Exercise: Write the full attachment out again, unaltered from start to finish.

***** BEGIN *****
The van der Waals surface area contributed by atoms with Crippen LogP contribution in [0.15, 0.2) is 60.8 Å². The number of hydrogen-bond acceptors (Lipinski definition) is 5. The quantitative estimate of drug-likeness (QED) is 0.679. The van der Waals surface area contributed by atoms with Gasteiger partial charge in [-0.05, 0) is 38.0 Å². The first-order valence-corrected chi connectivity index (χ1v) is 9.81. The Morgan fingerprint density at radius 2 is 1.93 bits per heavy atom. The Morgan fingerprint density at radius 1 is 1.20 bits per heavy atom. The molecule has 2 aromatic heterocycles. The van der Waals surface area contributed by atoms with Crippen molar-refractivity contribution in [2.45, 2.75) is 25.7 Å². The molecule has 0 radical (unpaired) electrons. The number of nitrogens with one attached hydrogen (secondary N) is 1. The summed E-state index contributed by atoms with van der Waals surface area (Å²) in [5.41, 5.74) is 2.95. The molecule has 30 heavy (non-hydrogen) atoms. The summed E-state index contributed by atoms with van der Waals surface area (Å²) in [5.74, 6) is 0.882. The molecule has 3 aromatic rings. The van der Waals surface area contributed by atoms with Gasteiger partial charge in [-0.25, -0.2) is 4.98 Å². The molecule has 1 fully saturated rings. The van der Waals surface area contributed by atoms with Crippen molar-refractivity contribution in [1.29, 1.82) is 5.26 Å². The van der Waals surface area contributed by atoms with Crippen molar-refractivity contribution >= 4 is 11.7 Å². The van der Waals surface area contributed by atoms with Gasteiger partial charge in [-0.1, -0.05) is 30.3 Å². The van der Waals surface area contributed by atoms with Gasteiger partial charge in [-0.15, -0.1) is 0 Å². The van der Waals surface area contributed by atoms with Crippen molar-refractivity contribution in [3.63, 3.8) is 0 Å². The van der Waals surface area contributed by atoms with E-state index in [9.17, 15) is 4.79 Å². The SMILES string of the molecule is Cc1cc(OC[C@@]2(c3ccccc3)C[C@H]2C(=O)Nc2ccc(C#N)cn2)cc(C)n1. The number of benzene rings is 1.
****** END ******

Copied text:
The van der Waals surface area contributed by atoms with Crippen LogP contribution in [0.15, 0.2) is 60.8 Å². The number of hydrogen-bond acceptors (Lipinski definition) is 5. The quantitative estimate of drug-likeness (QED) is 0.679. The van der Waals surface area contributed by atoms with Gasteiger partial charge in [-0.05, 0) is 38.0 Å². The first-order valence-corrected chi connectivity index (χ1v) is 9.81. The Morgan fingerprint density at radius 2 is 1.93 bits per heavy atom. The Morgan fingerprint density at radius 1 is 1.20 bits per heavy atom. The molecule has 2 aromatic heterocycles. The van der Waals surface area contributed by atoms with Crippen molar-refractivity contribution in [2.45, 2.75) is 25.7 Å². The molecule has 0 radical (unpaired) electrons. The number of nitrogens with one attached hydrogen (secondary N) is 1. The summed E-state index contributed by atoms with van der Waals surface area (Å²) in [5.41, 5.74) is 2.95. The molecule has 30 heavy (non-hydrogen) atoms. The summed E-state index contributed by atoms with van der Waals surface area (Å²) in [5.74, 6) is 0.882. The molecule has 3 aromatic rings. The van der Waals surface area contributed by atoms with Gasteiger partial charge in [-0.25, -0.2) is 4.98 Å². The molecule has 1 fully saturated rings. The van der Waals surface area contributed by atoms with Crippen molar-refractivity contribution in [1.29, 1.82) is 5.26 Å². The van der Waals surface area contributed by atoms with Crippen molar-refractivity contribution >= 4 is 11.7 Å². The van der Waals surface area contributed by atoms with Gasteiger partial charge in [-0.1, -0.05) is 30.3 Å². The van der Waals surface area contributed by atoms with Gasteiger partial charge in [-0.15, -0.1) is 0 Å². The van der Waals surface area contributed by atoms with Crippen molar-refractivity contribution in [3.63, 3.8) is 0 Å². The van der Waals surface area contributed by atoms with E-state index in [9.17, 15) is 4.79 Å². The SMILES string of the molecule is Cc1cc(OC[C@@]2(c3ccccc3)C[C@H]2C(=O)Nc2ccc(C#N)cn2)cc(C)n1. The number of benzene rings is 1.